The Authority assesses and reviews each compliance issue and decides what enforcement tools to use. The decision takes into account the degree of harm associated with the non-compliance and principles outlined above. The enforcement tools available are set out below.
The Authority uses its website, www.iaa.govt.nz, and publications to make advisers aware of their obligations so that they understand better how to comply. Some publications are for migrants, so they understand the need to seek immigration advice only from those lawfully able to give it, and to raise awareness of what to expect from an adviser.
Where the Authority is aware of specific non-compliance issues, it may hold targeted workshops to encourage compliance and clarify expectations. For example, the Authority has run workshops to encourage unlicensed employees to apply for provisional licences and to help advisers better understand the code of conduct.
The Authority may refuse to renew an adviser’s licence if the adviser does not meet the required competency standards. The Authority uses the renewals assessment process used to target specific problems, which are emerging or where there is a known compliance issue.
Where the Registrar believes there are grounds for complaint against a licensed adviser he may refer an own motion complaint to the Tribunal as per Section 46 of the Act. The Authority will investigate an own-motion complaint and the Tribunal will hear it in the same way as all other complaints.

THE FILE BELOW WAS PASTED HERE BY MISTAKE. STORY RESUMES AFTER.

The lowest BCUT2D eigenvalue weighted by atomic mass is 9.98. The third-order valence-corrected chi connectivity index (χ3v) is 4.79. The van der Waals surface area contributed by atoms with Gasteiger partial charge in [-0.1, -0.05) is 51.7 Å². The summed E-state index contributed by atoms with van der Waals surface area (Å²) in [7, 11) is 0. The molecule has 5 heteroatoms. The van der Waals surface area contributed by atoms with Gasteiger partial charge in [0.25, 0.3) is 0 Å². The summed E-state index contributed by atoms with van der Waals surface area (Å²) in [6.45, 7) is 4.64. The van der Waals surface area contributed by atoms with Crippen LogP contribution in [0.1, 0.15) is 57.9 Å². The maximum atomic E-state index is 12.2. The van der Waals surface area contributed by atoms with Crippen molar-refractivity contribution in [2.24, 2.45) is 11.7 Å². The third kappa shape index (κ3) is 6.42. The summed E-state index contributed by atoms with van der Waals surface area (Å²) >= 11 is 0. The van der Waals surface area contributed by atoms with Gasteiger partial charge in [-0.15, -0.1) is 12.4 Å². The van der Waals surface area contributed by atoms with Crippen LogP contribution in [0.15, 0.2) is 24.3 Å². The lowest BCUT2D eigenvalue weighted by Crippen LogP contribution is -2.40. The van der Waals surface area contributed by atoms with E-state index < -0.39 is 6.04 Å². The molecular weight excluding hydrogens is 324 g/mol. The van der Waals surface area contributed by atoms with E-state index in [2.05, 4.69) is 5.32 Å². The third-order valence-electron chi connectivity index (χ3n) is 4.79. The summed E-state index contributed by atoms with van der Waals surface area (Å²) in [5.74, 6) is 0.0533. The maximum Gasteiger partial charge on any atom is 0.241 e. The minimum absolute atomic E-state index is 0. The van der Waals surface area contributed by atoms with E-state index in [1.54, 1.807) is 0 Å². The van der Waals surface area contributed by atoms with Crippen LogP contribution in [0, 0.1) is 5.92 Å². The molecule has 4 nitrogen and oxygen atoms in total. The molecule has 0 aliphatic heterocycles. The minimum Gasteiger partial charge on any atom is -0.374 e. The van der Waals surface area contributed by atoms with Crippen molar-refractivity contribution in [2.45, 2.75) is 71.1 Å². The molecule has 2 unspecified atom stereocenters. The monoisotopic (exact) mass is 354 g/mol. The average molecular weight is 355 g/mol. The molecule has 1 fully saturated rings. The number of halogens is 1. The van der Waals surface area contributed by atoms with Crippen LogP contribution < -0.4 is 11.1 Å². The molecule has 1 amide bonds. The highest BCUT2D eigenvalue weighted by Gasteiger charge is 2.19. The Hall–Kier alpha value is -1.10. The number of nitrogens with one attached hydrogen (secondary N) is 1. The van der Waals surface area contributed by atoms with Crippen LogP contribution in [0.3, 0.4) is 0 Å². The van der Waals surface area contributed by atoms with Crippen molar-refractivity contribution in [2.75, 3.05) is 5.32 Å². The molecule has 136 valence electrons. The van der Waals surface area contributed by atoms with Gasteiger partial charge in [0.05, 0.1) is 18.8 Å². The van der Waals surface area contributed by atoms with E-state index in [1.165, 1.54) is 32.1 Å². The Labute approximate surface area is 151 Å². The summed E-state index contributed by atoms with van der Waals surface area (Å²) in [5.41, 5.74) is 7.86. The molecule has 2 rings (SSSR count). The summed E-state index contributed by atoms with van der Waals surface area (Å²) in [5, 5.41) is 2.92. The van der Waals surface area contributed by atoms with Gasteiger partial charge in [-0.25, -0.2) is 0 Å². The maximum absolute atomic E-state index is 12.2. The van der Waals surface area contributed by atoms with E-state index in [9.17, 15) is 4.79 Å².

The Authority will directly contact individuals in breach of the Act to give them an opportunity to explain their situation and to gain an understanding of how to comply with the Act before deciding whether to take stronger enforcement action.
The Authority uses warning or information letters to inform, change behaviour and/or deter individuals from repeat or new non-compliant behaviour.
Where there is reason to suspect non-compliance, any person authorized by the Registrar may enter premises and obtain information. See sections 56-62 of the Act for more detail.
Anyone who has committed an offence under the Act may be liable for prosecution. The Authority will initiate prosecutions against those who seriously breach the Act with a high degree of harm. Taking prosecutions may deter others from similar non-compliant behaviour.